Committee to create diversity guidelines tackling all-male ‘manels’ at UBC-hosted events

UBC is forming a committee to address a lack of diversity at UBC-hosted panels and keynotes.

Spearheaded by Dr. Naznin Virji-Babul, senior advisor to the provost on women and gender-diverse faculty, the committee is looking at the university’s Inclusion Action Plan which stipulates diversity as a key goal.

Prevalent at various UBC-hosted conferences and panels, male speakers dominate these events so much that similar events have been nicknamed “manels.”

“You may be aware that the issue of ‘manels’ — i.e. keynote speakers and panel speakers who are primarily male, is increasingly being discussed on various blogs and websites across a wide range of disciplines,” Virji-Babul said in an emailed statement. “There is now increasing concern about the lack of diversity in invited and keynote speakers.”

Math professor Dr. Greg Martin and Asmin Chen of the Equity & Inclusion Office join Virji-Babul in leading the committee, which aims to create guidelines to increase the diversity of speakers at university-hosted events on and off campus.

The trio has recently sent out an open invitation to faculty, post-doctoral fellows and graduate students from both the UBC Vancouver and UBC Okanagan campuses to create the working group.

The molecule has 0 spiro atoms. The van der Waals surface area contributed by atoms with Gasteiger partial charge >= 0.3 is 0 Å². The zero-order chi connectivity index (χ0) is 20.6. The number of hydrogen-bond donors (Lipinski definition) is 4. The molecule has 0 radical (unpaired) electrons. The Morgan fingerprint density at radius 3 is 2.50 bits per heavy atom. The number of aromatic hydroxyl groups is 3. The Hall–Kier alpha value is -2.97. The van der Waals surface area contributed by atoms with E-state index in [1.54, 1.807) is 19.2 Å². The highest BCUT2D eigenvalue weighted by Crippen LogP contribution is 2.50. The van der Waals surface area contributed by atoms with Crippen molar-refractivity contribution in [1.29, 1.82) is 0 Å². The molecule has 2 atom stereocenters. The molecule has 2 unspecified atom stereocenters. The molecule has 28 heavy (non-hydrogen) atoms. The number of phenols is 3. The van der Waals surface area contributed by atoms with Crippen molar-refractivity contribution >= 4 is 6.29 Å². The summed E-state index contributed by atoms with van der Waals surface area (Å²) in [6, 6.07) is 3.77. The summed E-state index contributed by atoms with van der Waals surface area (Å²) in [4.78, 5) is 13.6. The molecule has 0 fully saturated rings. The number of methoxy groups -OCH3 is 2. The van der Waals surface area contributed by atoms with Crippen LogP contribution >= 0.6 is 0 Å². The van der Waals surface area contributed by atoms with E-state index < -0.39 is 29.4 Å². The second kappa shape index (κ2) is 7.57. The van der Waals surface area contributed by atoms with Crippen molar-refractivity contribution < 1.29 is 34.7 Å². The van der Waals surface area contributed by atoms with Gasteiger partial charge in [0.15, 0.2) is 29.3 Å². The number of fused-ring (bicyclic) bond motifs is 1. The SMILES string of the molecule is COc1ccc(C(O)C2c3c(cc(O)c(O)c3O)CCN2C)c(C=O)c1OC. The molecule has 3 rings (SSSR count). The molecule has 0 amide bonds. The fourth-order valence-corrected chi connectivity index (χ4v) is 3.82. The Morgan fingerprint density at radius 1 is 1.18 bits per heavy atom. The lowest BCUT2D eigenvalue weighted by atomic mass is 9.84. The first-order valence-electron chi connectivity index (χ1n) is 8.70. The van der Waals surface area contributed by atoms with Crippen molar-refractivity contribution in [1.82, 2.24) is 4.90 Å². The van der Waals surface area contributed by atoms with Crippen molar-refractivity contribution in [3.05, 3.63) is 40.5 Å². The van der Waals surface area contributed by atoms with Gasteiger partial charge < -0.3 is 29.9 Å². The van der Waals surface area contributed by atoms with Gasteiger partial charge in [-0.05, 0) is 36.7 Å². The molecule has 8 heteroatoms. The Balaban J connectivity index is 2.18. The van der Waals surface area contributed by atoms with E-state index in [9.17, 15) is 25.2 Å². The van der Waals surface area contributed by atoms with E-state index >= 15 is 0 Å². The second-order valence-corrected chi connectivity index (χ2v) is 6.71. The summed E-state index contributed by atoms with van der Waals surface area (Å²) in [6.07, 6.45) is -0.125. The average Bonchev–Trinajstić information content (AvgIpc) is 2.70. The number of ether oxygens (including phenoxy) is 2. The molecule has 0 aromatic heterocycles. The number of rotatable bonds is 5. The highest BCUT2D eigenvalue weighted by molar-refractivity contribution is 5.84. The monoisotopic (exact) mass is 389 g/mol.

The male-dominant status quo is changing with many top science organizations banning all-male conferences and panels.

“Our goal is to address these concerns by bringing together a diverse group of faculty, graduate students and post-doctoral fellows to develop guidelines and best practices for action for all members of the UBC community,” Virji-Babul said.

She added that those guidelines will in “no way” infringe on the academic freedom of conference organizers.

So far, Virji-Babul said the response has been “overwhelming.”

Studies show that white men are overrepresented in academia and that lacking representation is an obstacle for post-secondary students to pursue further education.

Graduate Student Society (GSS) President Kimani Karangu said that he’s heard of similar cases at UBC.

“One of the students … told me this student does not feel that they can advance to PhD level because the student does not see themselves themselves represented in the faculty or within the staff,” he said.

However, this is not saying that the graduate program at UBC is not diverse. Karangu said it’s quite the opposite — the graduate program is teeming with individuals from different backgrounds and cultures.

Karangu hopes that the uncomfortable conversation that will come from the committee will initiate action and not just words.

Even though the society was not invited, graduate students were invited in an open call through their departments. Karangu hopes that the GSS will be involved with the committee nevertheless.

The committee is still in early planning stages. Virji-Babul hopes to select committee members by the end of October and have a first draft of guidelines for review by mid-December.

“This is now the voice of the young,” Karangu said. “The young and the upcoming scientists or educators need to be promoted.”